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Jean-Marc Vallee received a timely career tribute Tuesday at the Vancouver Film Festival, as Hollywood may not be seeing the Dallas Buyers Club director for a while after he busily helmed all of the episodes of the limited HBO series Big Little Lies last year, for which he won an Emmy as best director, and this year’s Sharp Objects.
“I’m on a break, have been for a month, and I have seven more to go. I’m taking eight months to recharge my batteries and to get my life back,” Vallee told The Hollywood Reporter after shooting the two murder mysteries, back to back. “I didn’t know it would be so demanding, but it’s a marathon, a Herculean effort for a director to direct all the episodes. I shot 180 days in 20 months, Big Little Lies and then Sharp Objects,” he added.
Vallee said it wasn’t his choice to become a workaholic since six years ago earning multiple Oscar nominations for Dallas Buyers Club, including an eventual best actor win for Matthew McConaughey and a best supporting actor nod for Jared Leto. “It just happened. I need the break I’m on now,” he insisted.
But surely Vallee could have followed other TV directors and helmed one or two episodes of Big Littles Lies and Sharp Objects? “No. That’s not possible, just to do one,” he said. “It’s not over. It’s like directing a feature film and stopping after 30 minutes. ‘Okay, other director, take over.’ No, you have a story with an arc and a conclusion, and the conclusion is at the end of eight episodes, not the end of one,” the Montreal-based helmer explained.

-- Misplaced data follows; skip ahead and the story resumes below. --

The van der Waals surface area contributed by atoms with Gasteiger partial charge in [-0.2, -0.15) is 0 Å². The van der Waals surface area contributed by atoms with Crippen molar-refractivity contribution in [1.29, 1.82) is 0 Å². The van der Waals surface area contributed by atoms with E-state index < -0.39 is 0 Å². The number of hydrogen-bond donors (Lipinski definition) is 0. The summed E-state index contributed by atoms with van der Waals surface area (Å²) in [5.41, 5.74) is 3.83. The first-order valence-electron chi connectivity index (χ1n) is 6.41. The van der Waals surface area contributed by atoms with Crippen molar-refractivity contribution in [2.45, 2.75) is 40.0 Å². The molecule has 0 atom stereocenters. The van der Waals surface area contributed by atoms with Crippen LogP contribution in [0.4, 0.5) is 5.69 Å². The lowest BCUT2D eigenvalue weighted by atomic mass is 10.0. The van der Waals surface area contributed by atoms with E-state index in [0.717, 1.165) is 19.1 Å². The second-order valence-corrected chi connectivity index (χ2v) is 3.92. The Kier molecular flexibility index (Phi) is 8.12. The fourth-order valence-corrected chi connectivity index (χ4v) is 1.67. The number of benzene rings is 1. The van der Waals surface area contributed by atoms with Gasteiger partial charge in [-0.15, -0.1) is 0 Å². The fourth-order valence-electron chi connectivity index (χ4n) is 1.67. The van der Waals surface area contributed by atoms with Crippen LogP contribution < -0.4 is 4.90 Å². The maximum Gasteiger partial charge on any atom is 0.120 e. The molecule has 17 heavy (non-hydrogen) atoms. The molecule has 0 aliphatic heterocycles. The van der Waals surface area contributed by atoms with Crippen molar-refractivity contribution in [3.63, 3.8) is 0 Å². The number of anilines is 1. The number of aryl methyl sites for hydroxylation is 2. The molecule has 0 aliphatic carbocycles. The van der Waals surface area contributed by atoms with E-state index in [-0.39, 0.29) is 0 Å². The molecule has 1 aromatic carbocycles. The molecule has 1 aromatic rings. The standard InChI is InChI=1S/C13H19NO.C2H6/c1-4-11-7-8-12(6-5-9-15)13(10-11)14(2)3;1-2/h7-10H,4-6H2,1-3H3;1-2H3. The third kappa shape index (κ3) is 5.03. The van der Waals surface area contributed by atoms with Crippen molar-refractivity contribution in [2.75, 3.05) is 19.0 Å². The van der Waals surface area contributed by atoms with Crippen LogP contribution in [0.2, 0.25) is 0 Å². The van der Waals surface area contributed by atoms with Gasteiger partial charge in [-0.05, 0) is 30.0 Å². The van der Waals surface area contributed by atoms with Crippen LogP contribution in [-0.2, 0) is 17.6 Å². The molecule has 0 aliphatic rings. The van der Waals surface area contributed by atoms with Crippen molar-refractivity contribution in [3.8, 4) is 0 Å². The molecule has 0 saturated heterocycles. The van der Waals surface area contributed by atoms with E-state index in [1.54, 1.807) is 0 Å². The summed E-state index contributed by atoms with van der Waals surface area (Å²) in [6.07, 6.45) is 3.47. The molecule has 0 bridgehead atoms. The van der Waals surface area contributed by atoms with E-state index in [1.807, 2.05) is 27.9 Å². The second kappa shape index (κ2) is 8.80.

And after casting Big Little Lies, which is led by Reese Witherspoon and Nicole Kidman, and the Amy Adams-starrer Sharp Objects, Vallee wasn’t about to abandon his actors after directing one or two episodes. “No. I wouldn’t want to do that. I want to be there for one big, long feature film. The actors aren’t quitting after one episode. They’re there from episode one to eight,” he insisted.
But while he wants to pause his career for eight months, Vallee already has his next two projects in the pipeline. “After four weeks, I’ve been very good at my break… I’m not even researching my next project because I already have two in the works. I’m going back to a feature film, returning to a regular 40-day shoot. That will be great,” he explained.
Vallee is keeping tight-lipped on his next movie, except to say he will co-write the script. And he hopes to eventually direct his own French-language script once again, after he resurrected his career in 2005 with C.R.A.Z.Y., a coming-of-age drama about a young gay man dealing with his homophobic family.
One of his upcoming projects is Les Temps Magiques, the third of a film trilogy he did during the 1990s after Les Fleurs Magiques and Les Mots Magiques, with the feature script already written. And having earlier this year launched his own production shingle, Crazyrose, with executive producer Nathan Ross, Vallee also has his eye on continuing work stateside.
“We created this to expand and find material and artists and great directors and writers to help, using our abilities to launch them. I’ll serve as an executive producer,” he explained.
The Vancouver Film Festival continues through Oct. 12.
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